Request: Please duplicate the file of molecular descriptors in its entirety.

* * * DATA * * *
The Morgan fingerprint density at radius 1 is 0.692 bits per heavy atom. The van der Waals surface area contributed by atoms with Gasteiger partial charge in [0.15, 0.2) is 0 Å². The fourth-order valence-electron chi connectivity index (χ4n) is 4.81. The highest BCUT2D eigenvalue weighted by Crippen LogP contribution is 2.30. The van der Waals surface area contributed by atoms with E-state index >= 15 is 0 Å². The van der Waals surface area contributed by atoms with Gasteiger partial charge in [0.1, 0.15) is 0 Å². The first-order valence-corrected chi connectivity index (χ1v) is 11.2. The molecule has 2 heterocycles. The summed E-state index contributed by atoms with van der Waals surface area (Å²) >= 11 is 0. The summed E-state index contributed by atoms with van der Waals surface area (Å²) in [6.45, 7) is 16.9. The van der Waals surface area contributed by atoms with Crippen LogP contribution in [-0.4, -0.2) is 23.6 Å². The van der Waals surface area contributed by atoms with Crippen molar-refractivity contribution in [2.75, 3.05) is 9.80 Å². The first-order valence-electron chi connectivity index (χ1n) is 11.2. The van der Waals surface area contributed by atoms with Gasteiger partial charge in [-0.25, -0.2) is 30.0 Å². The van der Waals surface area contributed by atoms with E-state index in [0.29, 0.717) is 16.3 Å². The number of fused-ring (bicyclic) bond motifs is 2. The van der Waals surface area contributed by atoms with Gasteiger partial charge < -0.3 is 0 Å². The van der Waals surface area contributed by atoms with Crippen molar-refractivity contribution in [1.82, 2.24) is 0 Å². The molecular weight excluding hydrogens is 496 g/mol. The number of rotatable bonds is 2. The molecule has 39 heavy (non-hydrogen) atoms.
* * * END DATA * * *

The Morgan fingerprint density at radius 1 is 0.692 bits per heavy atom. The van der Waals surface area contributed by atoms with Gasteiger partial charge in [0.15, 0.2) is 0 Å². The fourth-order valence-electron chi connectivity index (χ4n) is 4.81. The highest BCUT2D eigenvalue weighted by Crippen LogP contribution is 2.30. The van der Waals surface area contributed by atoms with E-state index >= 15 is 0 Å². The van der Waals surface area contributed by atoms with Gasteiger partial charge in [0.1, 0.15) is 0 Å². The first-order valence-corrected chi connectivity index (χ1v) is 11.2. The molecule has 2 heterocycles. The summed E-state index contributed by atoms with van der Waals surface area (Å²) >= 11 is 0. The summed E-state index contributed by atoms with van der Waals surface area (Å²) in [6.45, 7) is 16.9. The van der Waals surface area contributed by atoms with Crippen LogP contribution in [-0.4, -0.2) is 23.6 Å². The van der Waals surface area contributed by atoms with Crippen molar-refractivity contribution in [2.75, 3.05) is 9.80 Å². The first-order valence-electron chi connectivity index (χ1n) is 11.2. The van der Waals surface area contributed by atoms with Gasteiger partial charge in [-0.25, -0.2) is 30.0 Å². The van der Waals surface area contributed by atoms with E-state index in [0.29, 0.717) is 16.3 Å². The number of fused-ring (bicyclic) bond motifs is 2. The van der Waals surface area contributed by atoms with Gasteiger partial charge < -0.3 is 0 Å². The van der Waals surface area contributed by atoms with Crippen molar-refractivity contribution in [1.82, 2.24) is 0 Å². The molecular weight excluding hydrogens is 496 g/mol. The number of rotatable bonds is 2. The molecule has 39 heavy (non-hydrogen) atoms.